Ankara criticizes 'anti-Turkish' bill on Christian properties

Turkey has strongly criticized a U.S. House committee bill that directs the State Department to monitor the return of property confiscated from Christians in Turkey and the Turkish Republic of Northern Cyprus.

"While the clear and concrete steps that Turkey has taken for the improvement of the rights and freedoms of all of its citizens, including for the non-Muslim minorities are evident; attempts by anti-Turkish circles in the U.S. Congress, driven by domestic political considerations, to push such unconstructive and baseless initiatives are unacceptable," Turkey's Foreign Ministry said in a statement June 27.

The bill, which passed through the House Foreign Affairs Committee on Thursday, requires the U.S. secretary of state to provide an annual report to Congress regarding Washington's efforts to secure the return and restoration of "stolen, confiscated, or otherwise unreturned Christian properties" in Turkey and the northern Cyprus.

Terming the bill as "null and void as far as Turkey is concerned," the statement stressed that such initiatives were incongruous with the existing spirit of partnership and alliance between the two traditional allies.


Thursday, July 03, 2014

Christianity in Ataturk’s Capital

In Ankara, Turkey’s capital city, attending Mass on Sunday requires choosing between several embassies: the Italian, French, and Vatican properties each host Catholic chapels.

The British Embassy has a lovely Anglican church in its backyard while the Greek Embassy harbors a small Orthodox place of worship. Some Protestants hold services at a local U.S. military facility and evangelical denominations are said to rent office space.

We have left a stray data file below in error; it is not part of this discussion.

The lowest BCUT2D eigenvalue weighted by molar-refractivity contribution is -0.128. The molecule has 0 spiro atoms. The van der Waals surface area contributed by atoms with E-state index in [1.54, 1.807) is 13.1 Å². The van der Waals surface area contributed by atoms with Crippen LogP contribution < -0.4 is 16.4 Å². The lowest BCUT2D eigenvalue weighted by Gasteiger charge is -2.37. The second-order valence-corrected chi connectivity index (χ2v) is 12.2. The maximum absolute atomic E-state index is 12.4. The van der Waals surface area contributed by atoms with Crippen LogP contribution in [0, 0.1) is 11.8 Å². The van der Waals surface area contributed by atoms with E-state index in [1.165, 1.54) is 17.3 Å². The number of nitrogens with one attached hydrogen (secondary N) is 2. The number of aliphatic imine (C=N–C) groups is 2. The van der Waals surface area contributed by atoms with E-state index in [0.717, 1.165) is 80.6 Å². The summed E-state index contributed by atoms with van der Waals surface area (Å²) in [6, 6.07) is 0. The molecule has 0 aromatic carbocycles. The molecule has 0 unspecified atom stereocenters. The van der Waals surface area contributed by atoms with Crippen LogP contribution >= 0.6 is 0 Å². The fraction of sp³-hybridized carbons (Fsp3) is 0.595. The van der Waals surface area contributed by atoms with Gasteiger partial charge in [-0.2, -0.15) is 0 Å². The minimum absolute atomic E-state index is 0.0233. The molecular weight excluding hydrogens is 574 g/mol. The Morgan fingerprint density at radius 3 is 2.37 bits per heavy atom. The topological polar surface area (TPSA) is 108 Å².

But nowhere, in this metropolis of 5 million, will you find a free standing Christian church naming itself with a cross out front.

The situation results from a twist of history — and discrimination.

Kemal was elected president and renamed Ataturk (father of the Turks) by parliament. He initiated radical social changes aimed at converting Turkey into a secular republic.

Focusing on religion, he dismantled the Islamic power structure, put all mosques under state control, banned religious education, and restricted sacred construction. While private worship was constitutional, religion was eliminated from the public sphere.

This anti-religion ideology made it impossible for the Catholic Church to build new churches in a city such as Ankara, which had none.

Another problem facing Catholics since Ataturk is that the faith has no legal status: the Church can’t officially own property or operate churches, schools, or hospitals. 

Armenians, Jews, and Orthodox Christians are classified as Non-Muslim minorities, with some rights grounded in the 1923 Lausanne treaty, but Catholics have been excluded from protection.